Are some Democrats suffering from an acute case of learned helplessness?
That’s what positive psychologists call “the phenomenon observed in both humans and other animals when they have been conditioned to expect pain, suffering, or discomfort without a way to escape it.”
It took about five minutes into what seemed like an almost certain Biden-Harris (BH) electoral victory for commentators to start fretting about the future. Here’s the headline to a commentary by Paul Waldman in the Washington Post: “Mitch McConnell’s Senate might be where the Biden presidency goes to die.”
His point was that any major policy initiative proposed by the new administration would have to clear Senator McConnell and his Republican majority. Obviously, that’s a concern. But really…could we not have waited maybe a few more hours, or weeks, to just enjoy this magical moment?
EJ Dionne, thankfully, was more positive. He cautioned us to not “define Biden’s victory down,” and his reminder is a good mantra for well-deserved serenity in advance of real challenges we will face: “it needs to be asserted unequivocally that … Biden’s victory is far more substantial than the conventional take would have it and more revelatory about the future than Donald Trump’s election was four years ago.”
Aside from the fact that many of us have been in a state of traumatic depression since November 2016 and could stand a morale boost, there are fundamental flaws in Waldman’s (and others’) logic. For one thing, Senator McConnell is more likely to negotiate with Joe Biden than he ever was with Barack Obama.
Remember, they’ve known each other a long time (Biden was a member of the Senate for 36 years), and so far at least there’s no recording of McConnell declaring the kind of animosity — cheered on by vile birther fanatics and other racists — he harbored against 44 (“the single most important thing we want to achieve is for President Obama to be a one-term president…”).
Second, there is plenty Biden-Harris can do that won’t require full-blown legislative authority. As their team has already announced, they are planning to start with executive orders — reversing some of the worst ones from the Trump years and issuing some smart new ones.
For example, it has been reported that the new administration may move quickly to reenter the Paris climate agreement, reverse the ban on Muslim immigration, revive the Iran nuclear deal, restore protections of federal lands and resuscitate the civil service. Regardless of what one thinks of the merits of those actions, the point is they won’t depend on McConnell’s limited and ferociously self-serving sense of the public good.
Similarly, reversing the executive order on “gainful employment” rules in the for-profit college sector, extending student loan repayments especially as relief during the pandemic, reversing the ban on racial sensitivity training and extending the waiver on accountability testing in k-12 while most schools are still closed, would be registered as early and important wins.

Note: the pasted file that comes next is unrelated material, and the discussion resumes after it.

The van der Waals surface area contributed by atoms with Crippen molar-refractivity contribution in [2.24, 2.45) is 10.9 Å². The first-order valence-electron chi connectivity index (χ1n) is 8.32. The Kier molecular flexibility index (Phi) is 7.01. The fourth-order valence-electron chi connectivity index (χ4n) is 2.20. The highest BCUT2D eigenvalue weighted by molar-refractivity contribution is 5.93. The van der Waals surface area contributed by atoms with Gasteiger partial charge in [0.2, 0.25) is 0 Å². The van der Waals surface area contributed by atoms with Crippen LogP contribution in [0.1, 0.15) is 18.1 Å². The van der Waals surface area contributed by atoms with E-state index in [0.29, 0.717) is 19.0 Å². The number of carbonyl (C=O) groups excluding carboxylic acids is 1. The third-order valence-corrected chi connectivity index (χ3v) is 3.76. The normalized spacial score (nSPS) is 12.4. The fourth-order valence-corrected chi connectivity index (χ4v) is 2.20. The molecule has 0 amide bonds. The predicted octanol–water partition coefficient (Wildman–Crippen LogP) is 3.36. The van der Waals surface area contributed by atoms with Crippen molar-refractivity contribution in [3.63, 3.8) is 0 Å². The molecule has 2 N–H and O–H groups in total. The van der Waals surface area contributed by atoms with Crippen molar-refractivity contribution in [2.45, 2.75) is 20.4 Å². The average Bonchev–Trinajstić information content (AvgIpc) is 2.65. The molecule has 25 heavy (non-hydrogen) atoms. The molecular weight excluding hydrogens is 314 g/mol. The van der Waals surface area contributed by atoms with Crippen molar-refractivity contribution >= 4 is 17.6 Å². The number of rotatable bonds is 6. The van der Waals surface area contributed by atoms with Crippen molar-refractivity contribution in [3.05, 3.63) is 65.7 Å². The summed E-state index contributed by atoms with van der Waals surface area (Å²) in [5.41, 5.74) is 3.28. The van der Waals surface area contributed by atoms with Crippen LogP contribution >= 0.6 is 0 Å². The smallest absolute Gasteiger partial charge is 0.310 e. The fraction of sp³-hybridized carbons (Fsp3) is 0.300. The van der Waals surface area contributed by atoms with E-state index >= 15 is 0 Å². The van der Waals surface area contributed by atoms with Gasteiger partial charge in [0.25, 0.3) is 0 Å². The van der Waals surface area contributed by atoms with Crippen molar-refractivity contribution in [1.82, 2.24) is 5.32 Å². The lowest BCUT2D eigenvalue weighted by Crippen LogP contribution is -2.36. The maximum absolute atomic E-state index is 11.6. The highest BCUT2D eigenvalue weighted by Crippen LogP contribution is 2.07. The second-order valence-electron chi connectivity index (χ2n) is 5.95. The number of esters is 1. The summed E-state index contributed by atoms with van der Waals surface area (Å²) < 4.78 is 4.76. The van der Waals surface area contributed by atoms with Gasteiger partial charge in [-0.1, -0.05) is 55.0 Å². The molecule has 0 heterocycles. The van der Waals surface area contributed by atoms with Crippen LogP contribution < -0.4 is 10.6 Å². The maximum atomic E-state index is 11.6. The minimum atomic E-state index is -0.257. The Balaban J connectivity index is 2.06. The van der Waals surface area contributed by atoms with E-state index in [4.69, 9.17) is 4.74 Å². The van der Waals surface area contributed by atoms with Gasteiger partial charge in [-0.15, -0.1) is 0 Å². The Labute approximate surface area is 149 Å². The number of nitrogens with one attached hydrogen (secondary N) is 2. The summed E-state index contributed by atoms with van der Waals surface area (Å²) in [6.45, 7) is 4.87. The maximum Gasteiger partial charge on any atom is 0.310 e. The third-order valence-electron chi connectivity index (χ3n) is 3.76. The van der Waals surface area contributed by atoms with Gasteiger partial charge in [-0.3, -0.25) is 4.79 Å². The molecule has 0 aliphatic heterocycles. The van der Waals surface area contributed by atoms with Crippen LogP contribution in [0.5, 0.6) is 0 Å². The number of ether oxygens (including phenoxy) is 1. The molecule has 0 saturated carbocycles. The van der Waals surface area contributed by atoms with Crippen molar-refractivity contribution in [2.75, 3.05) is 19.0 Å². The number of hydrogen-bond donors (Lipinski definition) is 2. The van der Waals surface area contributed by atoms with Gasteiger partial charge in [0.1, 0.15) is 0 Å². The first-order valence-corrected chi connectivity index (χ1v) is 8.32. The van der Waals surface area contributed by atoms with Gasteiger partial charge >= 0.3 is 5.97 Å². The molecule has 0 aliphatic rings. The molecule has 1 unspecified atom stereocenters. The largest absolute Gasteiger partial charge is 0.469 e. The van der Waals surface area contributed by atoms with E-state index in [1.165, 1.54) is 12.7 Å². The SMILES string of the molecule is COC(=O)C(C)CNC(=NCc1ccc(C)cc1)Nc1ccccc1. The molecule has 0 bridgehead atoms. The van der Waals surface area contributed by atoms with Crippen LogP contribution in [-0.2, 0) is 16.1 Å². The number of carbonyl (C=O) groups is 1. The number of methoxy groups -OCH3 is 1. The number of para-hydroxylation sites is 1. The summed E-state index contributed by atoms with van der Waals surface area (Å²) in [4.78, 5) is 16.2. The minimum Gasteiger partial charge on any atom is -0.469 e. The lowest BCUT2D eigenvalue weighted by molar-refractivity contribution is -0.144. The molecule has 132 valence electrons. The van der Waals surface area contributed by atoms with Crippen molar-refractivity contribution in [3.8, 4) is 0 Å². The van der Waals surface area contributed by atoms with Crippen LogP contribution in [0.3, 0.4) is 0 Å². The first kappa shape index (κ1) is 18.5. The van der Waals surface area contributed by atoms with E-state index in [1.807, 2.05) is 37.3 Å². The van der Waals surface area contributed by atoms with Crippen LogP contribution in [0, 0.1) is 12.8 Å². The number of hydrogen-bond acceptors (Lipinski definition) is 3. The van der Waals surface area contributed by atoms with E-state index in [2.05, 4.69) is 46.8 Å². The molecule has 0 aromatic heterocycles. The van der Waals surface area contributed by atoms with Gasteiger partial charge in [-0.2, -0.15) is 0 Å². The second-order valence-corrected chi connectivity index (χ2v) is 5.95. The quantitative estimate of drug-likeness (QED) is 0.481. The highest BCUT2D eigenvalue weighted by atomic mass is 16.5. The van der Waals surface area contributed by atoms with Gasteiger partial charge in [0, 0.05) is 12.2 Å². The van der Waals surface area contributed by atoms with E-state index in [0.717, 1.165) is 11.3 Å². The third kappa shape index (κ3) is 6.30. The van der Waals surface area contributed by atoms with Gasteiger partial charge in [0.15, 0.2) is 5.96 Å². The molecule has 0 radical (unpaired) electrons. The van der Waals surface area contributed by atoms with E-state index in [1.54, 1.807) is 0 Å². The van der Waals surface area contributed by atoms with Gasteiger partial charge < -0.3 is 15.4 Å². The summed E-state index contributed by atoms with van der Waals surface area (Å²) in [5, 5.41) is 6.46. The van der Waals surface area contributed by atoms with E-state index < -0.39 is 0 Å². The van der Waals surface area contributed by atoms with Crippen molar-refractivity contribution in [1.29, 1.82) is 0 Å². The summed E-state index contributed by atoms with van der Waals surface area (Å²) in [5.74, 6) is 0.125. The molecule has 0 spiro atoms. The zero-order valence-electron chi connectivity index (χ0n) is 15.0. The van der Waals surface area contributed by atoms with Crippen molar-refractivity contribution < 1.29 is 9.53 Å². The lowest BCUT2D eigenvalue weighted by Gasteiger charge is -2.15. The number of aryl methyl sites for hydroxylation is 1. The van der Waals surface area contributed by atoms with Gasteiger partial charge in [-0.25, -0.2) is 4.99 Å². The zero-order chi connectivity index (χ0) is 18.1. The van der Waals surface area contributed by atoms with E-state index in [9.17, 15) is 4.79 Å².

Third, depending on what happens in the Georgia runoffs, there is a chance the Senate may actually flip, in which case big-ticket policy initiatives in education and other areas could get moving more quickly.
But regardless of who is in the majority in the Senate in January, a major infrastructure bill to fix roads and bridges and create millions of jobs, serious economic stimulus/relief as we come out of the pandemic, and of course major spending on vaccine development and distribution are possibilities that even McConnell would likely endorse.
The Biden-Harris administration will come to office with an ambitious agenda, backed by a popular vote that has broken historical records. Education is one area where bipartisan consensus seems more possible than many others. Raising taxes to fund a big boost in Title 1 funds, helping poor kids afford college and other campaign promises must be pursued; but they will require careful pacing.
In place of heading immediately into the buzzsaw of partisan drama and stalemate, the new administration might use the time for concurrent domestic and international “listening and repairing” tours.
The president and vice-president should visit places and talk to people who are hurting and feeling left behind by the coastal elites; the global tour could start in European capitals where bells have been ringing to welcome the U.S. back to the world, and would include Africa, Asia, the Middle East and Latin America, where tensions are more complicated.
Building a foundation of trust and civil discourse — maybe our most important “infrastructure” — will reap immense returns to our general welfare and the sustainability of our democracy.
As President-elect Biden has said, this is a time for healing. As he and Vice President-elect Harris prepare to take office, let’s get past our LH (learned helplessness) and look forward to many good years of BH (building and healing).
Michael Feuer is dean of the Graduate School of Education and Human Development at the George Washington University, and immediate past president of the National Academy of Education. The views expressed here are his own and do not reflect positions of either GW or the NAEd.
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